Today USDA is celebrating and honoring Tom's life of service -- and particularly his work here in Afghanistan -- with the establishment of the Tom Stefani Award for Reconstruction and Stabilization in Fragile States.
We intend to grant this award annually to one or more employees in recognition of their leading efforts to rebuild the agricultural sectors of post-conflict countries.
Today we want to continue working towards Tom's goals. In Afghanistan the White House has identified a strategy to restore Afghanistan's once vibrant agricultural sector as a top reconstruction priority. More USDA experts are coming to this country to work with U.S. Government partners, to help with an Afghan-led movement to build economic growth through a strong agricultural economy.
The work of civilian experts like Tom is a credit to USDA, our staff around the world, and to all those who have dedicate their careers to federal civilian service. It is also a credit to our great country. We are forever grateful to Tom and his family and to all of those and to all of you who embody his sense of service to his nation and to citizens around the world.
I want to take this opportunity to say how proud I am to be part of the USDA team and to be with a number of you who are working in this country, who are dedicating your lives to making a difference here. And I want to thank those who are also associated with the State Department, the Department of Defense, the military and USAID.
We are an all-government, one-team effort and we are making a difference. We are impacting the lives of the people of this country. You are making a difference. You are leading a life worth living and it's appropriate that we acknowledge your service today as we acknowledge Tom's sacrifice.
So Mr. Ambassador, I'd like to present to you a plaque that will be here, which will acknowledge the recipients of this award, "The Thomas Stefani Award for Reconstruction and Stabilization in Fragile States." I want to present it to you. It's got a picture of Tom helping a young person in Afghanistan and I think it's symbolic of the work that's being done here. And I'd like to present it to a man who himself has provided a lifetime of service to this great country.
Mr. Ambassador, thank you.
AMBASSADOR EIKENBERRY: Thank you so much, Secretary Vilsack, and to your team members, for making the long trip away from home to come here and to promote President Obama's strategy here in Afghanistan, of which agriculture is really the flagship.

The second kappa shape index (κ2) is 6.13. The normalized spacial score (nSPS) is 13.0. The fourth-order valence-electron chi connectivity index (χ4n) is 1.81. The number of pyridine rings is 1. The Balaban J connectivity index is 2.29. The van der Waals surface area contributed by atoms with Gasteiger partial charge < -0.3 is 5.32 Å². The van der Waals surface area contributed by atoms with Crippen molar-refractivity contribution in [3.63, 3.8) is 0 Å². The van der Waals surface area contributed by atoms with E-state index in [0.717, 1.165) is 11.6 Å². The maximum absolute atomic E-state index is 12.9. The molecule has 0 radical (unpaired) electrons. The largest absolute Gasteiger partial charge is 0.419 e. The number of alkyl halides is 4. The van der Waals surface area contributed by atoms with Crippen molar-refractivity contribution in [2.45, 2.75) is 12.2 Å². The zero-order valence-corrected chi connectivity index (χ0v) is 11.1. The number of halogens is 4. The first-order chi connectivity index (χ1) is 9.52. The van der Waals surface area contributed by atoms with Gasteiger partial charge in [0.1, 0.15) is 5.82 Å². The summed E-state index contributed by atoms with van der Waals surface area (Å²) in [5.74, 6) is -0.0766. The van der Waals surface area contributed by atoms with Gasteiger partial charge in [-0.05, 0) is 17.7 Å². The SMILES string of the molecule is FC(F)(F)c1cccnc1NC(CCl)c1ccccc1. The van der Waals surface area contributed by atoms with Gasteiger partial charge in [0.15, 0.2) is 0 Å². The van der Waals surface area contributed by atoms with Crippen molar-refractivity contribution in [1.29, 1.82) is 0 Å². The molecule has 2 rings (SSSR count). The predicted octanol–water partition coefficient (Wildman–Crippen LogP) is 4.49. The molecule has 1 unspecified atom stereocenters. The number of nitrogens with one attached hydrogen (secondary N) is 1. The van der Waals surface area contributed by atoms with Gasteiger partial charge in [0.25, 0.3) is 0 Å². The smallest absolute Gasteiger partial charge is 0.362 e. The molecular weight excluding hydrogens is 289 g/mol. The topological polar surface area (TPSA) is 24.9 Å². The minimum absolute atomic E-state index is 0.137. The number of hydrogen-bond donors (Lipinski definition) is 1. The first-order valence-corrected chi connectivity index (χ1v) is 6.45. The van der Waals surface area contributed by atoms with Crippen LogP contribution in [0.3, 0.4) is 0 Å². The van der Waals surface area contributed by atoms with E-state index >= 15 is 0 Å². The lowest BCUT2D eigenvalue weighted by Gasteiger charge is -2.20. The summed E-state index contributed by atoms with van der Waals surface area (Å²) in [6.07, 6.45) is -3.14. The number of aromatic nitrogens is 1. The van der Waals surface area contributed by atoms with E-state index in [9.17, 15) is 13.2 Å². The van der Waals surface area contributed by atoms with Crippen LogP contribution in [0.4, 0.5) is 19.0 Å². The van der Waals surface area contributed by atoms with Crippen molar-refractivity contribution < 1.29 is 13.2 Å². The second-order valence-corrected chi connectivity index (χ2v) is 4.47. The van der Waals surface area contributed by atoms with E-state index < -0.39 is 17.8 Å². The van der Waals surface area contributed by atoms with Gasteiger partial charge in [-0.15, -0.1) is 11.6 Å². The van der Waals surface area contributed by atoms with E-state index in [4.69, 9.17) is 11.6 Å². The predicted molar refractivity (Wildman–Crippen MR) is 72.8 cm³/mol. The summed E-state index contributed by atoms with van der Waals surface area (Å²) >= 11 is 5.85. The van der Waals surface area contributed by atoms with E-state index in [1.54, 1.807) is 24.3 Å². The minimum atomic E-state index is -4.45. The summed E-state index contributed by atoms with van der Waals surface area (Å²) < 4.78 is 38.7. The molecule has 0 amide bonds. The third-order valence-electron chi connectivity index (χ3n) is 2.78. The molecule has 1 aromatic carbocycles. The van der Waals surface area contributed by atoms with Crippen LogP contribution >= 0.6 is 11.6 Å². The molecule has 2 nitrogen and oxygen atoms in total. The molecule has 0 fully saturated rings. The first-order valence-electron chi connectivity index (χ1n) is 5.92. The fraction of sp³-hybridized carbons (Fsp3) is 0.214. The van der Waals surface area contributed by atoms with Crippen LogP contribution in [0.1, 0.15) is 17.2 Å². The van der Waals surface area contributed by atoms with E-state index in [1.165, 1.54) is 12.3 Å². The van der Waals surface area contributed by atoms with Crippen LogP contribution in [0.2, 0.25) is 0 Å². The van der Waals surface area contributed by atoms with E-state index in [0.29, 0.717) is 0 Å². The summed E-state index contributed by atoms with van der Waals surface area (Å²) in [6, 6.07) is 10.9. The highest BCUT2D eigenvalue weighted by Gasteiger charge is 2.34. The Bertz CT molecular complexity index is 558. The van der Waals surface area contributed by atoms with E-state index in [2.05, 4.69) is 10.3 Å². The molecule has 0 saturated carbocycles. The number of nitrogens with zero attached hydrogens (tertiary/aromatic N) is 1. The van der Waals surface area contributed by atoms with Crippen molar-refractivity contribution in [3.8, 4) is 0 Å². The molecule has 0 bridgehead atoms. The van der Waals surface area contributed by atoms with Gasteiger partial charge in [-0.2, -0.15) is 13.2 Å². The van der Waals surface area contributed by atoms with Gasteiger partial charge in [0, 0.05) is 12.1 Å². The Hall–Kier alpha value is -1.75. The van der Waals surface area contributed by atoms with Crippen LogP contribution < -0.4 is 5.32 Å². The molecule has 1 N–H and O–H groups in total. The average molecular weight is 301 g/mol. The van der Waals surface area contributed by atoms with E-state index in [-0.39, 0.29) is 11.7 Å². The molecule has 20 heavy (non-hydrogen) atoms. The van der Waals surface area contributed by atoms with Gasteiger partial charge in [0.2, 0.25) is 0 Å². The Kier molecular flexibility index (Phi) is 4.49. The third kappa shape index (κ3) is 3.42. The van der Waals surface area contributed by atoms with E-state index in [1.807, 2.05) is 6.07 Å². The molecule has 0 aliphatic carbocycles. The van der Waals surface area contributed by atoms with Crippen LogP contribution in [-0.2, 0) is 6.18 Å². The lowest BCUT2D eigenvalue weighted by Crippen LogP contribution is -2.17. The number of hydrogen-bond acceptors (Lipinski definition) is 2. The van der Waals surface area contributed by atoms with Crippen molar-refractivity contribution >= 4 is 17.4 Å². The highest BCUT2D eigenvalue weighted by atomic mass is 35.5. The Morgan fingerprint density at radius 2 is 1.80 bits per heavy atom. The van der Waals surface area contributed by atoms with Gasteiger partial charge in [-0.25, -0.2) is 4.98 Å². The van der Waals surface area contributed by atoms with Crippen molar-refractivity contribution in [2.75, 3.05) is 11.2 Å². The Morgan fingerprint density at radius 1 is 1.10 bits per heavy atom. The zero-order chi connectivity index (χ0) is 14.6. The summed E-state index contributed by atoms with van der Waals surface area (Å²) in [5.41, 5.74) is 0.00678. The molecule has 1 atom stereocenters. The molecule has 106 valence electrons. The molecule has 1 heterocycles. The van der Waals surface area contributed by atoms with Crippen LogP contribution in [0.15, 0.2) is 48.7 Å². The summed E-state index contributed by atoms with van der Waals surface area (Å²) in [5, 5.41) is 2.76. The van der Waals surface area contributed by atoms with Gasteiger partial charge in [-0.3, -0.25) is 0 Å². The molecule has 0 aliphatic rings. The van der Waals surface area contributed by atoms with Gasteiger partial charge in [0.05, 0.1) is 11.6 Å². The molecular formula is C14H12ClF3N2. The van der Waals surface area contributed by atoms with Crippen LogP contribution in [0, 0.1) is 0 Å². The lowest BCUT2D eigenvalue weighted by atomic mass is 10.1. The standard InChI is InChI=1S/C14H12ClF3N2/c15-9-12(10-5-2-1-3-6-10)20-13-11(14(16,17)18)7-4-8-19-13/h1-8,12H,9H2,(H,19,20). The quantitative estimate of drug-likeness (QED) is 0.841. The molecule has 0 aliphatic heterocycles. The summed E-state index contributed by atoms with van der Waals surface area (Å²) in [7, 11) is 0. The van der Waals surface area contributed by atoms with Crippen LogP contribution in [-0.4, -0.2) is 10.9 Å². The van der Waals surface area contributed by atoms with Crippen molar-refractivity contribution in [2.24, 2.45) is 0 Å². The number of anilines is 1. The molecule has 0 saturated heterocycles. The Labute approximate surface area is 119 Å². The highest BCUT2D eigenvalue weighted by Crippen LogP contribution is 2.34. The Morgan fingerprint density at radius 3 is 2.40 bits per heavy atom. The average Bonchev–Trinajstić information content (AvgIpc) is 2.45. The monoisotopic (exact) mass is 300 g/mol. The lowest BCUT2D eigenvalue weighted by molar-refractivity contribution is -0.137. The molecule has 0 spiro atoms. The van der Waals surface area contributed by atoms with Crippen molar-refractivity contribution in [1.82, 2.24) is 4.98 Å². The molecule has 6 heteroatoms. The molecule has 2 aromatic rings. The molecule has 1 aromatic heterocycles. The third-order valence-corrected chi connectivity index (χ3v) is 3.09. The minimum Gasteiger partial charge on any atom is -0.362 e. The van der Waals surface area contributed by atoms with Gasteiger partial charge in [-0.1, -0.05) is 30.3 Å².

In July of 2009 I traveled to the Forward Operating Base in Ghazni, where I met with the Texas National Guard Agricultural Development Team, U.S. civilian experts at the Provincial Reconstruction Team, the governor of Ghazni, and Polish soldiers.
Together with the Afghan Minister of Agriculture Rahimi, with our Special Representative for Afghanistan and Pakistan Ambassador Richard Holbrooke, with the Swedish Foreign Minister, Carl Bildt, we held what we called an agricultural and development shura at a place called "Big Daddy's" – it's a multi-use building at that Forward Operating Base and it's named after Tom Stefani.
When we think of Tom's untimely death, we remember the inherent dangers in the work we do here every day. But we also are reminded of the lasting impact we can make here in Afghanistan in the short-term, in a short period of time, working with our Afghan partners and our international friends. Tom inspires us all.
Tom, I know, would be very proud of our ongoing efforts and our ambitious plans to accelerate the growth of the Afghan agricultural sector in the coming years. Our Embassy's Number One Ag team will move forward and we will never forget Tom's sacrifice.
This Embassy will be proud to display and to recognize Tom's achievements to reconstruction and stabilization efforts in Ghazni Province and in Afghanistan by participating, Mr. Secretary, in this award. This award will also allow us to recognize the achievements that many others will [continue] to make to this very important cause, to Afghanistan and the safety and security of the United States of America.
I would ask that we have a moment of silence.